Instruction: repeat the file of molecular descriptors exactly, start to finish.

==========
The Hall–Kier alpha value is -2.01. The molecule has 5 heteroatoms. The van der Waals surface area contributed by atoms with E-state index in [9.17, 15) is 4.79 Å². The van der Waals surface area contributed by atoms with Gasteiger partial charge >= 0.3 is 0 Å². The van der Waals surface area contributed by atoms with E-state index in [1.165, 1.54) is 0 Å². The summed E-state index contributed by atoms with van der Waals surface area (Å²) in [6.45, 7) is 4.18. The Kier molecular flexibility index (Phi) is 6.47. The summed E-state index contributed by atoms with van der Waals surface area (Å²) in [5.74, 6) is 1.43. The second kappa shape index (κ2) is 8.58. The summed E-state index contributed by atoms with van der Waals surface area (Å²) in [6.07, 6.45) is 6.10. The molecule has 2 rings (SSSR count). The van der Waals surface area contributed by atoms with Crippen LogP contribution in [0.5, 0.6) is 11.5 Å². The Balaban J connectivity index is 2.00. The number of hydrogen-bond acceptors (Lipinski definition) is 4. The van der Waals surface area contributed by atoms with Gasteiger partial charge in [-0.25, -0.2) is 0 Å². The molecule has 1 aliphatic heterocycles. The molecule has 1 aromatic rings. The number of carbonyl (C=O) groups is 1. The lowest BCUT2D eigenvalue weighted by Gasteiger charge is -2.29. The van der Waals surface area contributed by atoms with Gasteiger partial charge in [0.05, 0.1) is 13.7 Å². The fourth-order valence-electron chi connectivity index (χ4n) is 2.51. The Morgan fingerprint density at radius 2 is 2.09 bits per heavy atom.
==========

The Hall–Kier alpha value is -2.01. The molecule has 5 heteroatoms. The van der Waals surface area contributed by atoms with E-state index in [9.17, 15) is 4.79 Å². The van der Waals surface area contributed by atoms with Gasteiger partial charge >= 0.3 is 0 Å². The van der Waals surface area contributed by atoms with E-state index in [1.165, 1.54) is 0 Å². The summed E-state index contributed by atoms with van der Waals surface area (Å²) in [6.45, 7) is 4.18. The Kier molecular flexibility index (Phi) is 6.47. The summed E-state index contributed by atoms with van der Waals surface area (Å²) in [5.74, 6) is 1.43. The second kappa shape index (κ2) is 8.58. The summed E-state index contributed by atoms with van der Waals surface area (Å²) in [6.07, 6.45) is 6.10. The molecule has 2 rings (SSSR count). The van der Waals surface area contributed by atoms with Crippen LogP contribution in [0.5, 0.6) is 11.5 Å². The Balaban J connectivity index is 2.00. The number of hydrogen-bond acceptors (Lipinski definition) is 4. The van der Waals surface area contributed by atoms with Gasteiger partial charge in [-0.25, -0.2) is 0 Å². The molecule has 1 aliphatic heterocycles. The molecule has 1 aromatic rings. The number of carbonyl (C=O) groups is 1. The lowest BCUT2D eigenvalue weighted by Gasteiger charge is -2.29. The van der Waals surface area contributed by atoms with Gasteiger partial charge in [0.05, 0.1) is 13.7 Å². The fourth-order valence-electron chi connectivity index (χ4n) is 2.51. The Morgan fingerprint density at radius 2 is 2.09 bits per heavy atom.